Saturday, June 10, 2023

Saturday Snippet: How long hair saved a captive


Frans G. Bengtsson's novel of Viking times, "The Long Ships", has been in print ever since it was first published in the 1940's.

I've had a copy in my library ever since I discovered it in the 1970's.  It's among my favorite books, and I re-read it every year or so.  It's filled with tongue-in-cheek humor, as well as being a historically reasonably accurate portrayal of where the Vikings went and what they did when they got there.  I highly recommend it.

For this morning, I've chosen a tale about the experiences of a Jomsviking prisoner at the hands of Jarl Haakon of Norway.

On the next day, when the eating was over and the torches had been carried in, Sigurd Buesson told them of his adventures at Jörundfjord, and how he had been saved by his long hair. They all knew about this expedition; how the Jomsvikings, with men from Bornholm, had sailed out in a mighty fleet under the command of Strut-Harald’s sons, with Bue Digre and Vagn Akesson, to win Norway from Jarl Haakon, and how few had returned from that enterprise; so Sigurd did not waste many words on this part of his story, and made no mention of how Sigvalde had fled with his ships from the battle. For it would have been churlish to have spoken of Sigvalde when Thorkel the Tall was among his audience, though they all knew Thorkel to be a bold fighter and were aware that he had been struck on the head by a large stone during the battle soon after the opposing navies had come to grips, so that he had not been conscious when his brother had rowed away.

Sigurd had been aboard his father’s ship, and confined himself to such parts of the battle as he himself had been directly concerned in. He told them of his father’s death; how Bue had fought fiercely, but at last, when the Norwegians had boarded his ship in overwhelming numbers, had received a slash on his face from a sword which had taken away his nose and the greater part of his jaw; and how he had then seized up his great treasure-chest and leaped overboard with it in his arms. He told, too, how Bue’s kinsman, Aslak Holmskalle, had gone berserk, casting aside his shield and helmet, which was something one seldom saw nowadays, and hewing about him with both hands, impervious to the touch of iron, until an Icelandic bard, a follower of Jarl Haakon’s son Erik, had picked up an anvil from the deck and with it had split his skull.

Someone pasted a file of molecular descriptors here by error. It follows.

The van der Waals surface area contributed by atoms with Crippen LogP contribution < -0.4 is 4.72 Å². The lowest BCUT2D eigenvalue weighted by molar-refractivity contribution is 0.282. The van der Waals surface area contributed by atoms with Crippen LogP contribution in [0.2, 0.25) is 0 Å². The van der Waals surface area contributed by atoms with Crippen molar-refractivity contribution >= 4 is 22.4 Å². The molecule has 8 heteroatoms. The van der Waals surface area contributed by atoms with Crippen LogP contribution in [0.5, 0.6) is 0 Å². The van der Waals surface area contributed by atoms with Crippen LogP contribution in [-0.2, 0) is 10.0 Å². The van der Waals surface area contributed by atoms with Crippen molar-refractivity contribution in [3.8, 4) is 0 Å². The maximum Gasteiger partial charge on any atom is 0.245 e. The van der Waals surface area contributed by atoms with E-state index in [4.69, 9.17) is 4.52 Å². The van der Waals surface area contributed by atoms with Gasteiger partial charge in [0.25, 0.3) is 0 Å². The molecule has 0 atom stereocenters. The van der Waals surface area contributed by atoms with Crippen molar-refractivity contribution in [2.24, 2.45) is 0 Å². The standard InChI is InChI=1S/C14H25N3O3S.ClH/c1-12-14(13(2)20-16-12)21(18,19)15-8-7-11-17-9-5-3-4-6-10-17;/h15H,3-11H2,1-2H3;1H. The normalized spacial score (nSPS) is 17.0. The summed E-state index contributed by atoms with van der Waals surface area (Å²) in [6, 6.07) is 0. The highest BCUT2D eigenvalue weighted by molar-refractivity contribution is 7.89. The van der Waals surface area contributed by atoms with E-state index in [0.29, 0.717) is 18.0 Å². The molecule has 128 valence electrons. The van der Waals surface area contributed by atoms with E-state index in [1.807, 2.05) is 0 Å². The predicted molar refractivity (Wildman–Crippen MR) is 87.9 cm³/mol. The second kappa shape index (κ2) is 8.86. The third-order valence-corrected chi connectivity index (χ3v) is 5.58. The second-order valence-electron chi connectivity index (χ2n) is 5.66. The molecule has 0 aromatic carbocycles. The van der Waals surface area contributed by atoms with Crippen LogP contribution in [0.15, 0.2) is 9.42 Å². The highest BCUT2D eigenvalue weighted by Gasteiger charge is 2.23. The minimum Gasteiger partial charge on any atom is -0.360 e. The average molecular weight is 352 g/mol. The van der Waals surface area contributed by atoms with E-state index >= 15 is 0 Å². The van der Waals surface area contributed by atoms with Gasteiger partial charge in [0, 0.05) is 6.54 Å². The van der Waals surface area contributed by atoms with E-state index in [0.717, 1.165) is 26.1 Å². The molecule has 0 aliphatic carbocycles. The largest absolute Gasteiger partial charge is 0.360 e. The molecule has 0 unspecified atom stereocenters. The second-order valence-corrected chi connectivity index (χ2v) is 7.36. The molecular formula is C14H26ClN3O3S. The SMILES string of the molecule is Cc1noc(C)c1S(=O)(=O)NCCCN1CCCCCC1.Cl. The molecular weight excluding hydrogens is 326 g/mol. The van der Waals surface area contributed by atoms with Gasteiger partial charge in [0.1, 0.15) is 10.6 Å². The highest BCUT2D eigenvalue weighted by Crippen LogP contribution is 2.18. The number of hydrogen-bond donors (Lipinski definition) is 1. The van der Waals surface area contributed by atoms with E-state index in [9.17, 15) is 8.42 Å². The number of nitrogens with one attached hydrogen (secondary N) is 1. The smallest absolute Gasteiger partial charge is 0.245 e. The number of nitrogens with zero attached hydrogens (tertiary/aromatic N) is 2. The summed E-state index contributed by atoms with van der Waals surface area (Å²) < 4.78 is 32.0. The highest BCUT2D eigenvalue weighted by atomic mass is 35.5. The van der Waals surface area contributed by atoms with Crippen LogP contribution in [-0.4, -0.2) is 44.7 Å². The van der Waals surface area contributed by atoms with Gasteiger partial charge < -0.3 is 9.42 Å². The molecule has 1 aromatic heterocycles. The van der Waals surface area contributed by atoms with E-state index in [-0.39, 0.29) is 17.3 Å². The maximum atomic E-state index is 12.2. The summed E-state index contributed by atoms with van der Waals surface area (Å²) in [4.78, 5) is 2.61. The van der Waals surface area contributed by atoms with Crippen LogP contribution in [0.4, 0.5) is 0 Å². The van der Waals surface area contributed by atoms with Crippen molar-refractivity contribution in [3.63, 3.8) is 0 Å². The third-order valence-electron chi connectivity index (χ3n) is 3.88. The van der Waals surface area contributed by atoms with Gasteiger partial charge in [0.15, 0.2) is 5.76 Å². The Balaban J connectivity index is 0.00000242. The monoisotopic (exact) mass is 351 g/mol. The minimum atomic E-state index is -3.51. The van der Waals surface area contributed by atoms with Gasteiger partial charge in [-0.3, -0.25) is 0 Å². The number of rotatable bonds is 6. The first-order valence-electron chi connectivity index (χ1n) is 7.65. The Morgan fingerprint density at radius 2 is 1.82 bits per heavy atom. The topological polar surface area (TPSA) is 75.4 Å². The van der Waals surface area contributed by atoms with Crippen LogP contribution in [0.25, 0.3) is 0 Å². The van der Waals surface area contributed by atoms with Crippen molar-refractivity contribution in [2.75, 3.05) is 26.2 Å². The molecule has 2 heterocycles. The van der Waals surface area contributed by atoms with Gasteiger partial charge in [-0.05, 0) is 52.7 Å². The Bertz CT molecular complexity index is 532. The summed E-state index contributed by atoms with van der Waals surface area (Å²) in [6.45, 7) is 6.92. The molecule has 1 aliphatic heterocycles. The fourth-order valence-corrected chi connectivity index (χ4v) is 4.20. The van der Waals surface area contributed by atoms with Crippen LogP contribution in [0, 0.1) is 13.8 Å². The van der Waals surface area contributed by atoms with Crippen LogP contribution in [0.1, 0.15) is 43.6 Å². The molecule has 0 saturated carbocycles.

“After that,” continued Sigurd, “for such of us as remained alive on my father’s ship, there was little left to do; for we were few in numbers and very fatigued, and all our ships had now been over-powered, save only Vagn’s own ship, which still fought on. We were hemmed in the forecastle, so weary that before long we could lift neither hand nor foot; and at last there were but nine of us left, all wounded, and there they pinned us with their shields and so took us. We were disarmed and brought ashore; and soon the survivors of Vagn’s ship were dragged to join us, Vagn himself being among them. Two men carried him, and he bore both sword- and spear-wounds, and was pale and weary and said nothing. They made us sit on a log on the beach, with our legs tied together with a long rope, though they left our hands free; and there we sat and waited, while men were sent to Jarl Haakon to discover what should be our fate. He commanded that we were instantly to be put to death, and Jarl Erik, his son, and many of his followers came to watch our end; for the Norwegians were curious to see how Jomsvikings would conduct themselves in the face of death. There were thirty of us on the log, nine from Bue’s ship, eight from Vagn’s, and the rest from other ships. Vagn himself sat on our extreme right; and I shall tell you the names of such of the others as were known to me.”

Then he gave them a list of all those whose names he knew, in the order in which they sat on the log; and all the company in the great hall listened in silence, for many of those he named were men whom they had known, and some of his listeners had kinsmen among the dead.